Saturday 30th of October – it was a surprisingly sunny day despite us being in the thick of Winter. There was an excitable buzz around Croydon – it’s an area on the rise. With London Mayor Sadiq Khan labelling the borough as one of the fastest growing economies in London, the days of negative stereotypes about gang culture and violence from the 2011 riots were certainly stored in the distant past for this special event. Mislabelled by mainstream media and ostracised by the closure of cultural spaces such as Fabric Nightclub, the urban underworld has had a difficult 2016. However, on this day, music took centre stage.
A hub of culture for so long in the hipster kingdom of Shoreditch, East London, Boxpark provides everything any young person could want. From a global selection of food restaurants, to vintage clothes and great music the opening of the new Boxpark in Croydon can only signal positive things for the borough. It was only right that Boxpark teamed up with Eskimo Dance for a high energy opening weekend music festival showcasing some of the capital’s best Grime acts.
After passing through what was very tight, airport style security, the fun began. Hidden behind East Croydon station, the venue was deceptively big and full of excited people. From teenage groups, young couples to millennial music lovers it was great to see all of the people of the borough and beyond represented at this event. The centre stage appeared relatively small compared to the speakers either side which were the size of planets; however, the stage size was not a problem, in fact it only served to enhance the atmosphere as each act felt a lot closer to the crowd than in other venues and the acts generally did a very good job in animating the crowd. It did not take very long for mosh pits to form once the music started. Notably, the friendly atmosphere was emphasised with people helping each other up after each mosh pit ended – this was the epitome of the feel good vibe on the day. Of course, music was not the only thing on the menu at Boxpark, there was also a wide selection of delicious food, from the exquisite tastes of MeatLiquor to the dessert treats of ChillBox. There was also the iconic BoxBar at the back of the venue which many people retreated to when things got more heated towards the end of the night. The sleek and iconic all black branding of Boxpark certainly seems like the right fit for an already more modern looking Croydon.
Lined up there were some real heavyweights of Grime stars. Opening the show Old School Grime DJ MistaJam exploded on stage with a selection of classics. Consistently shouting out all of his ‘Grime Soldiers’ in the crowd he had come to entertain as well as educate. Reminding the older members of the crowd of the time when Grime was banned from UK clubs back in 2004, he also celebrated the rise of new school Grime acts as well as the older ones during his set. It is amazing to observe the rise of Grime over the past decade. From not even being considered as a music genre by mainstream radio stations to its acceptance, endorsement and in some cases appropriation nowadays, Grime music has certainly endured an ardent struggle for acceptance yet it has still managed to stay true to its roots. Coming from someone who lived through this journey, MistaJam’s passion was authentic and was duly lapped up by the crowd. A memorable moment came when he sent the crowd into euphoria by playing Lethal Bizzle’s ‘Pow’ – a UK Grime classic. I had to take a moment to take it all in following the crowd’s exhilaration.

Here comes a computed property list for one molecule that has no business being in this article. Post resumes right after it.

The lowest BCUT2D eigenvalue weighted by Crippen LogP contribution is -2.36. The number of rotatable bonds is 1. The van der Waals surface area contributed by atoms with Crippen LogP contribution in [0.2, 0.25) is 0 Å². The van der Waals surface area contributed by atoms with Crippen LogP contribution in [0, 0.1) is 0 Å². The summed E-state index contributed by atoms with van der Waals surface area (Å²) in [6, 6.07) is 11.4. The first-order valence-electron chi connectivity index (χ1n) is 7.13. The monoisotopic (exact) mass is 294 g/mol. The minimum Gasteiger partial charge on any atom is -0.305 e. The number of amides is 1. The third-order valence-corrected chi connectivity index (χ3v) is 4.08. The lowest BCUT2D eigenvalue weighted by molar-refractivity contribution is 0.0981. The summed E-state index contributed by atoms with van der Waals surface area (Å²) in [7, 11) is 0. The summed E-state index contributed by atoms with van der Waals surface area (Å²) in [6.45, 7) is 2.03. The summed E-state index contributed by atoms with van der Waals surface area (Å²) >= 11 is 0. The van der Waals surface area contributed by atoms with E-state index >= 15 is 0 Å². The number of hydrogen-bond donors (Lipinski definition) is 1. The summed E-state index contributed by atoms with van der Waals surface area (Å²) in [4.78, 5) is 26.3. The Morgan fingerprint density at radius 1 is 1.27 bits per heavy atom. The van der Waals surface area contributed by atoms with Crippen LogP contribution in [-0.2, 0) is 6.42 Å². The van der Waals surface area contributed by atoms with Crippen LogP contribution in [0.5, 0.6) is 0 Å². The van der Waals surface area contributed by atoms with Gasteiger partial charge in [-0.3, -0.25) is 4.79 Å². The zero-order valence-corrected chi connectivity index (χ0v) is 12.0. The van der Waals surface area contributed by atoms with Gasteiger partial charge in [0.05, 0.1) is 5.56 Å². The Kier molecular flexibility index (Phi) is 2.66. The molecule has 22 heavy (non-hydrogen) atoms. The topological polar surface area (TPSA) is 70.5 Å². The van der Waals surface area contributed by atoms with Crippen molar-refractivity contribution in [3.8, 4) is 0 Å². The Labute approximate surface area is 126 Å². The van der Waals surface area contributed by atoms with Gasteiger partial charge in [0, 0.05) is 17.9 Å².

Following MistaJam, there were a selection of talented up and coming acts such as the likes of Blakie and Elf Kid. It was great to see these young artists being given such a big platform to perform and they certainly took this opportunity. Showing no nerves, they interacted with the crowd and performed like seasoned veterans of the game causing the crowd to become extremely animated as they fed off their onstage energy. Other standout acts included the likes of Sian Anderson, one of the London’s most talented DJ’s who’s gained attention this year for her show on BBC Radio One Xtra. As it got darker, anticipation built for the bigger name acts such as Ghetts, Preditah, Jammer and a surpise performance from secret special guest JME. As more people filled the venue, some of which treated the occasion as a pre – Halloween celebration and were dressed in some very interesting attire, further excitement filled the air at the announcement of the surprise guest act of ‘Section Boyz’ was made. A night of music, excitement and high energy, Eskimo Dance’s opening event at Boxpark Croydon was a memorable occasion for the borough.
What does this mean for London Youth Culture?
Following the closure of Fabric Nightclub, the opening of another cultural hub in the Capital can only be a good thing. Another place for young people to connect with each other and do something productive should keep many youths out of trouble and improve the area. Located conveniently behind East Croydon Station, the opening of a new Boxpark is sure to bring more visitors to the area from different parts of the Capital as well as from surrounding areas in Surrey and beyond. The move is part of the wider regeneration programme which will see a new Westfield’s Shopping Centre open soon, all of which locals hope will create more jobs. On the opening of Boxpark Croydon, creator and CEO Roger Wade said: "I’m delighted to announce the opening of Boxpark Croydon, our first food and drink only retail development. I would like to personally thank Croydon Council, Schroders, GLA and most importantly the local Croydon community for their support. I was born and bred in South London, and it's great to build a world-class development in my local area. We are not building this IN Croydon, we are building FOR Croydon!’
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